Don't Look Now
is a 1973 horror/thriller film directed by Nicolas Roeg and based on a short story by Daphne du Maurier.
John and Laura Baxter (Donald Sutherland, Julie Christie) are mourning the death of their daughter Christine. After moving to Venice, John starts seeing a small figure in the same kind of red raincoat his daughter was wearing when she died. Meanwhile, Venice is plagued by a series of murders.
This movie contains examples of:
- Adaptation Expansion: By Daphne Du Maurier's own account, she thought the film a stronger adaptation than her own novel.
- Adult Fear: Losing a child, very popular.
- Alien Geometries: Venice comes across like this, with John and Laura getting lost far too easily in places they should feel familiar with
- Blind Seer
- CPR (Clean, Pretty, Reliable): Averted; not only is it unreliable, the mud makes it unpretty!
- Creepy Child: Played with. John thinks he sees one, only he's not quite right.
- Cruel and Unusual Death: John. With a meat cleaver to the neck, no less!
- Gainax Ending
- Ghost City: Venice comes across as this. This isn't the sunny touristy Venice, but Venice in the off season, where everything closes early, the streets are dark and wet, and isolation sinks in effortlessly.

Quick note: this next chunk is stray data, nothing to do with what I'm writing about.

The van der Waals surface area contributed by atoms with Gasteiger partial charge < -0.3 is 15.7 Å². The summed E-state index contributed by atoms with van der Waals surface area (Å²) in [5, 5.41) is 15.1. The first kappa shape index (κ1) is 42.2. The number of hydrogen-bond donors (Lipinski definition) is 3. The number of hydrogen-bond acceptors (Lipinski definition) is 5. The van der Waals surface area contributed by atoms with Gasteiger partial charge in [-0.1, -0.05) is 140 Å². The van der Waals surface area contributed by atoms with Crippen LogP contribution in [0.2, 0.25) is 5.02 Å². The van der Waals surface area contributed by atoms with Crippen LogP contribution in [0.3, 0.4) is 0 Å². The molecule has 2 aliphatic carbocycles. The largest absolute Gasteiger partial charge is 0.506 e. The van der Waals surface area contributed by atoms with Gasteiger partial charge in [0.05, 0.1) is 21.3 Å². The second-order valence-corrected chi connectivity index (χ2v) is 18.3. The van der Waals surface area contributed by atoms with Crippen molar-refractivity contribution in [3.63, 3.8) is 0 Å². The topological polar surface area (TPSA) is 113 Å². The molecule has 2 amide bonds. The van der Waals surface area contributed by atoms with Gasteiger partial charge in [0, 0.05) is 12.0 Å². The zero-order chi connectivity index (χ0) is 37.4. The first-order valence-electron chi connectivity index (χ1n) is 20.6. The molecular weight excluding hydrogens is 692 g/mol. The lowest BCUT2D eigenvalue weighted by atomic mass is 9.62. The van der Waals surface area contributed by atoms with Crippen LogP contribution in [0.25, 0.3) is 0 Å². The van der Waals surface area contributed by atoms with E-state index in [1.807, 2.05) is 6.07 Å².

- Infant Immortality: Averted.
- Fainting: Laura passes out at a restaurant after a blind woman claims to have seen Christine sitting between her and John, laughing.
- Meaningful Background Event: Subverted. Christine Baxter drowns while wearing a red raincoat in the film's opening, and the entire film suggests that she's trying to speak with the from the beyond but it's really a midget in a red raincoat with a meat cleaver, who murders randomly.
- Mind Screw
- Psychological Horror
- Skyward Scream: John, after surfacing with his dead daughter in his arms.
- Throw It In: The sex scene, which would go on to earn a reputation as one of the most genuinely passionate on film, was a last minute idea by the director, who felt the couple would spend too much time arguing otherwise.
- Because of this, there's a bit of an urban legend to the effect that it was unsimulated, which has been emphatically denied by (at least) Donald Sutherland.